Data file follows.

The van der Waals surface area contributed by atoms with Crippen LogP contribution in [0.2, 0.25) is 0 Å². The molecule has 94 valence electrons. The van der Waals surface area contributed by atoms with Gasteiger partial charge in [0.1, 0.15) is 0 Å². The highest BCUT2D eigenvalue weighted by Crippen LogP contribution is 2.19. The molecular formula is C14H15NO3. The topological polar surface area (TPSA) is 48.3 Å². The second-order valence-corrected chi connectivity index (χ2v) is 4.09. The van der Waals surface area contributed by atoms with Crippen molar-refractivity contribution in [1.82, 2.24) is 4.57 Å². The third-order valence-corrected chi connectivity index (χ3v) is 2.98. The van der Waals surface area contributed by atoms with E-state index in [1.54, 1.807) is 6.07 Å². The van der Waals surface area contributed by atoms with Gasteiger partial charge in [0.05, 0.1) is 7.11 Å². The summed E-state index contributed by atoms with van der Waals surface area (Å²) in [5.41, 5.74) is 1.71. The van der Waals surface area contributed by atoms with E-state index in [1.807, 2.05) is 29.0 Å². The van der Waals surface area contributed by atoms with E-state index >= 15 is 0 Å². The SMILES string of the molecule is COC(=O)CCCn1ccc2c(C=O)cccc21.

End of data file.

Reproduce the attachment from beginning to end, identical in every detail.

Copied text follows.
The van der Waals surface area contributed by atoms with Crippen LogP contribution in [0.2, 0.25) is 0 Å². The molecule has 94 valence electrons. The van der Waals surface area contributed by atoms with Gasteiger partial charge in [0.1, 0.15) is 0 Å². The highest BCUT2D eigenvalue weighted by Crippen LogP contribution is 2.19. The molecular formula is C14H15NO3. The topological polar surface area (TPSA) is 48.3 Å². The second-order valence-corrected chi connectivity index (χ2v) is 4.09. The van der Waals surface area contributed by atoms with Crippen molar-refractivity contribution in [1.82, 2.24) is 4.57 Å². The third-order valence-corrected chi connectivity index (χ3v) is 2.98. The van der Waals surface area contributed by atoms with E-state index in [1.54, 1.807) is 6.07 Å². The van der Waals surface area contributed by atoms with Gasteiger partial charge in [0.05, 0.1) is 7.11 Å². The summed E-state index contributed by atoms with van der Waals surface area (Å²) in [5.41, 5.74) is 1.71. The van der Waals surface area contributed by atoms with E-state index in [1.807, 2.05) is 29.0 Å². The van der Waals surface area contributed by atoms with E-state index >= 15 is 0 Å². The SMILES string of the molecule is COC(=O)CCCn1ccc2c(C=O)cccc21.